A growing conviction that they could not prevail over dissident shareholders led chief executive Robert Mylod and the directors of Michigan National Corp. to make the agreement on Sunday to sell the company, sources close to the deal said.
The $1.56 billion, $110-a-share agreement with National Australia Bank Ltd. came as the dissidents had reportedly amassed enough votes to oust the board and call for the sale of the bank.
One source said that Mr. Mylod, who had repeatedly vowed to keep Michigan National independent, became convinced its largest shareholder was going to nominate an alternate slate of directors.
Mr. Mylod "couldn't be guaranteed of winning, despite all the things he had done in the past year," the source added, alluding to a cost-cutting plan the CEO had implemented.
Excoriated at the 1994 shareholders meeting and facing further pressure from that big shareholder, Mutual Shares, Michigan National directors "had a real concern that they weren't going to make it through the next annual meeting," added one former officer.
Although the directors of Michigan National were preferred independence, "they realized they needed to be realistic, given the bank's performance outlook and the pressure from Wall Street," the officer said.
The National Australia deal "provides a face-saving solution for the board and Mr. Mylod," this source added.
As part of the agreement, My. Mylod will resign when the transaction is completed - probably within six to eight months - but he will remain as chairman for an indeterminate period.
Douglas E. Ebert, Michigan National's president and chief operating officer, will become chief executive officer.
Mr. Mylod would not comment on his decision, but said from preliminary conversations, the company's major stockholders were happy with the deal.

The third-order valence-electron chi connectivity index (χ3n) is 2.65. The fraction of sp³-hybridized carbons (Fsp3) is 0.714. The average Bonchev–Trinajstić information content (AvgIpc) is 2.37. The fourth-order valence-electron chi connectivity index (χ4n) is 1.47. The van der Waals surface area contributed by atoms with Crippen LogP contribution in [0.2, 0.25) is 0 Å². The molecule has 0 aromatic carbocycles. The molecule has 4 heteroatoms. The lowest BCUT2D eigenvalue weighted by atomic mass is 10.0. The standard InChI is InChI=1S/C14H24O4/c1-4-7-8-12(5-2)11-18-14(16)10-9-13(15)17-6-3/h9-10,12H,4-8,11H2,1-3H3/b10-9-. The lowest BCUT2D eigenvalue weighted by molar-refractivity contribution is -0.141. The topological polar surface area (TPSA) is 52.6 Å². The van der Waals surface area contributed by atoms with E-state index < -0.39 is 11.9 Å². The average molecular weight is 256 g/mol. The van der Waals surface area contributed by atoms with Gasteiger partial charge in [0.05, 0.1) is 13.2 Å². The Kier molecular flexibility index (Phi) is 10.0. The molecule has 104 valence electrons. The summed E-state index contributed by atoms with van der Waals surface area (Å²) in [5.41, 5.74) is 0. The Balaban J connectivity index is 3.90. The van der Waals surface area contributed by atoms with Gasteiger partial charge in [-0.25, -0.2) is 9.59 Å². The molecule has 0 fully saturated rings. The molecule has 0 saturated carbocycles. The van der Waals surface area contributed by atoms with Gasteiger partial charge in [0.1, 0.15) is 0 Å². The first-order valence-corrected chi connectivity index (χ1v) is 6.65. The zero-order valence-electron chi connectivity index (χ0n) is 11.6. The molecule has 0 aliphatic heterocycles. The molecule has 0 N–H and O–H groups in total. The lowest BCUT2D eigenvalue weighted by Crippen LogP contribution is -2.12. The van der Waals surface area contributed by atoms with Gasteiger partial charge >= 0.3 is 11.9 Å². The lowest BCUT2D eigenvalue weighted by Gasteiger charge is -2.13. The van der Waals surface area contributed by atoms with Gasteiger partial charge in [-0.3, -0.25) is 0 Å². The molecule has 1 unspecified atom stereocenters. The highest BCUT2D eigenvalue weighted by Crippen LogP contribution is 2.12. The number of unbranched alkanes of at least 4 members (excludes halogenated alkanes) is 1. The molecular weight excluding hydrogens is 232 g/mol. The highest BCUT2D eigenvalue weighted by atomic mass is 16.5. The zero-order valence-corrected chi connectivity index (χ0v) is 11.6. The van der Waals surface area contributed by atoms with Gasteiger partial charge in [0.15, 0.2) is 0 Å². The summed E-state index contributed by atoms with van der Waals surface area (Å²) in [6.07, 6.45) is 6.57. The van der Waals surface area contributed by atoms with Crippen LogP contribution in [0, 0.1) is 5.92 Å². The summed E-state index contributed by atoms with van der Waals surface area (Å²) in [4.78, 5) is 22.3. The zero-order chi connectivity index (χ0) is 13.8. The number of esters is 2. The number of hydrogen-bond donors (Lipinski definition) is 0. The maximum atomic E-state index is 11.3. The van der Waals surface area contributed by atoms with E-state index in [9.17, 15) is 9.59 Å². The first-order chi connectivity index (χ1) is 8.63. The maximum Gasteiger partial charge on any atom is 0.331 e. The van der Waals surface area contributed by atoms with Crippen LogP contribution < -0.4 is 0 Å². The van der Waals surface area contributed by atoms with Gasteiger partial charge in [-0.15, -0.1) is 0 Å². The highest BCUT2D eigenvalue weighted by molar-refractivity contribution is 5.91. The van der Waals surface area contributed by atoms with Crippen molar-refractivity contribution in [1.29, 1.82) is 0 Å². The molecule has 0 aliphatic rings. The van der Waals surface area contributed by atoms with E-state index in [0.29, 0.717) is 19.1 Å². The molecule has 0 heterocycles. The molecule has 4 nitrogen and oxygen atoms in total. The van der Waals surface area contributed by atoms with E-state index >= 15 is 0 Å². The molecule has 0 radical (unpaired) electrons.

"The price is fantastic," said Ray Garea of Heine Securities, parent of Mutual Shares and owner of 8.25% of total shares outstanding.
National Australia contacted Michigan National two years ago about a possible sale, but it was CS First Boston Corp. that brought the two together this time.
The investment bank advised Michigan National during its tender offer late last year, when the bank bought back 14% of its shares.
"The credit goes to First Boston," a source said.
Keefe, Bruyette & Woods Inc. advised Michigan National, and Morgan Stanley & Co. wrote the fairness opinion for National Australia.
Michigan National did not take other bids, a source said, but First Bank System was the main competition. Norwest Corp. was also rumored to be interested.
My. Mylod said he would entertain rival bids, but thought they were highly unlikely.
Because of a share repurchase program initiated by Mr. Mylod, a stock swap would have been impractical because of accounting rules that prevent repurchased stock from being used in a pooling.
While the cash agreement means investors will be taxed on their gains, it still represents a good deal for most of them, who bought in when the stock traded below $80.
The shares surged $12.875 Monday to close at $101.625.
Nonetheless, dissident shareholder Stanford C. "Bud" Stoddard, a former chairman, criticized the deal.
"Michigan National would be better served if it merged into a large, profitable, interstate banking company where you know what that bank can do for you," he said.
Mr. Stoddard also questioned the timing of the deal, asking whether Mr. Mylod had deluded shareholders when he offered them the tender offer, knowing the bank would be sold.
But Mr. Mylod said negotiations with NAB began in January, a month after the tender offer was completed.